Following Las Vegas active shooting, East Texas law enforcement officers offer safety strategies

Following Las Vegas active shooting, East Texas law enforcement officers offer safety strategies

LUFKIN, TX (KTRE) - Americans woke up to news of horror Monday after a man opened fire from 32 stories above a Las Vegas music festival. At least 58 dead and more than 500 injured. Even though authorities have learned the suspect's identity, the motive of the gunman still remains a mystery.

However, in Deep East Texas, two law enforcement officers offered their input on how to stay alert in big crowds, One of them Lufkin Assistant Police Chief David Thomas who has been training groups in the community on active shooter situations for a decade.

"When you go to a large venue, look for the nearest exit," Thomas said. "You should look for an alternate exit. Just because the entrance you came in is marked as an exit, look around, look for fire exit. Look for places that aren't barricaded that will allow you get out of a large venue."

While the Las Vegas situation, and others similar to it are unavoidable, experts said remaining vigilant and having a plan can prepare you.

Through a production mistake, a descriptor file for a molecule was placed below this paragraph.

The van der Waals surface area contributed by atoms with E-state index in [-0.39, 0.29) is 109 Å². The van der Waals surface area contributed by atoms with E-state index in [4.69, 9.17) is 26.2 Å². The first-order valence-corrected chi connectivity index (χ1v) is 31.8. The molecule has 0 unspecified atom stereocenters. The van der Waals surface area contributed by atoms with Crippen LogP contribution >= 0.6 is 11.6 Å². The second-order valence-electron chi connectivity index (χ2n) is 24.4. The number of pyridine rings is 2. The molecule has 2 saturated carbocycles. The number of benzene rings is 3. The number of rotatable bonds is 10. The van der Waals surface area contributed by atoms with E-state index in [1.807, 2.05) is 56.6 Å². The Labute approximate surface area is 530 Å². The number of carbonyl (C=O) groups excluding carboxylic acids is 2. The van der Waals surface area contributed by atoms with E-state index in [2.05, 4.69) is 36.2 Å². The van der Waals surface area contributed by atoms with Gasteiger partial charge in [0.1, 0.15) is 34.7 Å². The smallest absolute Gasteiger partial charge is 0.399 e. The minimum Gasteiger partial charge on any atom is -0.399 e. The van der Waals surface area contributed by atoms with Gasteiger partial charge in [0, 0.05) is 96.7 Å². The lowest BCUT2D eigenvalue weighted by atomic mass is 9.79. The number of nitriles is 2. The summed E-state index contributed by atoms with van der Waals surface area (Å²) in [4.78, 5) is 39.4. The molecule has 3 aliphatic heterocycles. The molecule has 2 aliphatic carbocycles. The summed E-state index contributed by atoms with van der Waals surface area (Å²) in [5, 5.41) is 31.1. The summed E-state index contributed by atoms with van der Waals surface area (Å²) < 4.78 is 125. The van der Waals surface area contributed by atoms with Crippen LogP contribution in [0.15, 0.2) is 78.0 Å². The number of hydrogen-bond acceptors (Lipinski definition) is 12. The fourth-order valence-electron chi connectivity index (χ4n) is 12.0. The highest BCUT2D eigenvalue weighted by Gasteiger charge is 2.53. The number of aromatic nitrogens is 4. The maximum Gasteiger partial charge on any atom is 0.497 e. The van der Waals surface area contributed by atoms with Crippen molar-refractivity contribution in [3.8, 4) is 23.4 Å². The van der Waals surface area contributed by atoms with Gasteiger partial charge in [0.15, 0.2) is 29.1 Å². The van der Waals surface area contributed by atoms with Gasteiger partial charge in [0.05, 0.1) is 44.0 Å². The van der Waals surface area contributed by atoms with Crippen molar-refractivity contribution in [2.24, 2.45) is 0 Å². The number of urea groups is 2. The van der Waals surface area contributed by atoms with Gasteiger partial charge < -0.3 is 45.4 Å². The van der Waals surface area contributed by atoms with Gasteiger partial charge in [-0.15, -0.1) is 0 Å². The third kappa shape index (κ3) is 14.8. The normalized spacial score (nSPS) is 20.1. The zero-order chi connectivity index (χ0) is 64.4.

"The acronym we use is avoid, deny, and defend," Thomas said.

Many response programs have been created, and one in particular taught by Thomas is through training center ALERRT. The strategy is to first avoid the situation by finding an exit. If that fails, then deny access from the gunman coming near by creating a barricade, and finally should a victim come face to face with the gunman, then defend right to live.

Captain Alton Lenderman with the Angelina County Sheriff's Office said he agrees with that strategy.

"Something as simple as a book could sometimes protect you. Just taking a book and putting it down the front of your shirt and down the back of your shirt," Lenderman said.

Lenderman said people in an active-shooter situation need to mind their surroundings and avoid being a target, while ultimately moving forward and enduring the experience without giving power to the shooter.

"As a society, we can't shut down because of that. We can't stop functioning. For some people, what they like to do is shut everything down. With some people it's is to get attention or whatever it is, but as a society all we can do is be aware of our surroundings," Lenderman said.

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